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Experiences in the Home Lab With Micron P420m PCIe SSD

Experiences in the Home Lab With Micron P420m PCIe SSD, Part 1

Greetings all! I’m delighted to have this opportunity to blog a bit about something I value, and that is a home lab.  Yes, even though I’m an executive at Micron, I’m an engineer at heart and believe strongly that, in this industry, we must keep our technical skills sharp by doing hands-on work. 

Those of you that know me well know that I’ve had a home lab since 1982—and for those of you that don’t, yes that date is accurate! I’ve had a home lab for 33 years now.  If you don’t believe me, just ask my wife about the extra AC circuits dedicated to the lab in our basement in three different houses over those 33 years!

But I digress. Let’s talk about running Micron’s P420m PCIe SSD in a VMware 6.0 ESXi environment.  I won’t bother describing the drive itself—there are all sorts of public reviews, blogs, and papers available about the drive.  But I do want to share my experience with you, and I hope that it encourages you to run one (or more) tests in your own home lab.

P420m SSD in VMware 6.0 ESXi Test

The server I used as a test unit is a 4-core Intel® i5-3340 with Crucial’s 32GB, 1600 MHz DDR3 RAM and their 250GB BX100 SSD as a boot drive.  I started with that configuration and then added the P420m. Here’s a screenshot showing the output (using my Mac with PuTTY to connect to the server) from the command “esxcli storage core device list”:


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Notice the size listed is 667,711MB, which is the base-2 representation of the available capacity on my P420m.  (There’s a P420m drive twice its capacity available—but I’m using the smaller one in the home lab.)

Also worth noting above is the default queue depth—notice it’s 255 instead of some lower figure.  This is an “out-of-box” benefit. Many drives have a much lower default queue depth, which requires tuning to perform well, if they are tunable at all.  The P420m performs very well without having to adjust the queue depth on the drive.  This is important in VMware environments.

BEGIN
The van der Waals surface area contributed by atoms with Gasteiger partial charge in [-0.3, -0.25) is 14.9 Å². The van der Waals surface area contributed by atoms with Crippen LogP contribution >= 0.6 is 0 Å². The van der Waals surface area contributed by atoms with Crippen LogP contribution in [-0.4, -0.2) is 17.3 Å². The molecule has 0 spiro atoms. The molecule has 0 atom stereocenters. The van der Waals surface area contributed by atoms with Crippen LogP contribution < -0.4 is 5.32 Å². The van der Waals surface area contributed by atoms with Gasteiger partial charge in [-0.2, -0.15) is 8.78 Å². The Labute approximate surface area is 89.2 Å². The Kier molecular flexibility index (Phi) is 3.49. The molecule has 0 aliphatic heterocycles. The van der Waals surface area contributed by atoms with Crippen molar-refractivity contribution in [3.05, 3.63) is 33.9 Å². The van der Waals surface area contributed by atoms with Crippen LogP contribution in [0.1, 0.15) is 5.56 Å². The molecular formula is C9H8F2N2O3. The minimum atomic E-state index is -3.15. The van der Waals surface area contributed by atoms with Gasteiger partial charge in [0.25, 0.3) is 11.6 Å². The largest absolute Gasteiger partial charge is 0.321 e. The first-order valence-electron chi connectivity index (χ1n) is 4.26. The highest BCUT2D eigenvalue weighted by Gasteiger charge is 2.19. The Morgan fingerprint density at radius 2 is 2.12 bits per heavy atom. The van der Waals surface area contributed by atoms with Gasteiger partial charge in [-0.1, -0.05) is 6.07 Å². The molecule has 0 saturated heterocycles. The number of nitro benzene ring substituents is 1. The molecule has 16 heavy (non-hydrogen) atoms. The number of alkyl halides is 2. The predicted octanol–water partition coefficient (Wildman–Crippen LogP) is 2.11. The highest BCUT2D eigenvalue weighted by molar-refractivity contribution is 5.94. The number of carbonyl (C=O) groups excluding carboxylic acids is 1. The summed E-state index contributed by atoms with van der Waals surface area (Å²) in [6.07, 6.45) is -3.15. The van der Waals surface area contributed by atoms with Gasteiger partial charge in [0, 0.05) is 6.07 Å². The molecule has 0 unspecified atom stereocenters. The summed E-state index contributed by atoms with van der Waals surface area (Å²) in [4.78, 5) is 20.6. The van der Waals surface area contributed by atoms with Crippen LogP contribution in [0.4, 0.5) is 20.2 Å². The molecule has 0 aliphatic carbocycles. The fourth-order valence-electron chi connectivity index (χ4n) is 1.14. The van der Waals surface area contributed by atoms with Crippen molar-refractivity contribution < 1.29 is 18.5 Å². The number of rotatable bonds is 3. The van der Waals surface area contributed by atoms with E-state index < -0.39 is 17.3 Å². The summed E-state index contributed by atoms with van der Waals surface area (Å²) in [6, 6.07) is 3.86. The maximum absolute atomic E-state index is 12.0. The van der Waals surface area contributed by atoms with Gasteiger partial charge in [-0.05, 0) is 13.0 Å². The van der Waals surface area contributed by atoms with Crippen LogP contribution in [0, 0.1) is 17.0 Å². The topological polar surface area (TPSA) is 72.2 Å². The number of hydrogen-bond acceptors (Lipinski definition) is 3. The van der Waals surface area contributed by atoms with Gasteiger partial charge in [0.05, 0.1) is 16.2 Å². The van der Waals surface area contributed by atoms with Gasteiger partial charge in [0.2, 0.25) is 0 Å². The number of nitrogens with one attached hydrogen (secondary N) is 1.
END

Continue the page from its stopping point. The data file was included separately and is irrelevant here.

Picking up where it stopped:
Next, here is the screenshot from the ‘esxcfg-scsidevs’ command.  Note, I had already put the rather long device name string in a local file called /scratch/p420m, so it was handy to use “cat” on that file instead of typing in the whole thing.  Ah yes, “cat scratch” pun intended!


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Next, I installed the .vib file for the Real SSD Manager (RSSDM) utility, which  Micron provides for the P420m; it’s a handy tool for device-specific settings, logs, etc.  I used “esxcli software vib install” to install it.  The utility is installed by default in the directory /opt/micron/bin.  (The very last part of the command is cropped out of the picture below; it’s “—maintenance-mode.”)


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After that, I wanted to know how RSSDM viewed my new drive.  Here’s the output from “rssdm –L”, or “list”:


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Last, I ran the command “rssdm –S”, which retrieves the most important “SMART” instrumentation/counters.  This information is really valuable while the drive is being used in production—but it’s also quite helpful in the home lab to see what the drive itself is recording.


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For an SSD like the P420m, several key counters are listed, including failure counts, ECC corrections, and percentage lifetime used—all are really important to understand memory wear over the life of the drive.

That concludes my initial tour of the P420M in my home lab. In my next post, I’ll describe some of the workload testing I ran against the drive—and as a teaser, the results are excellent!  Stay tuned!

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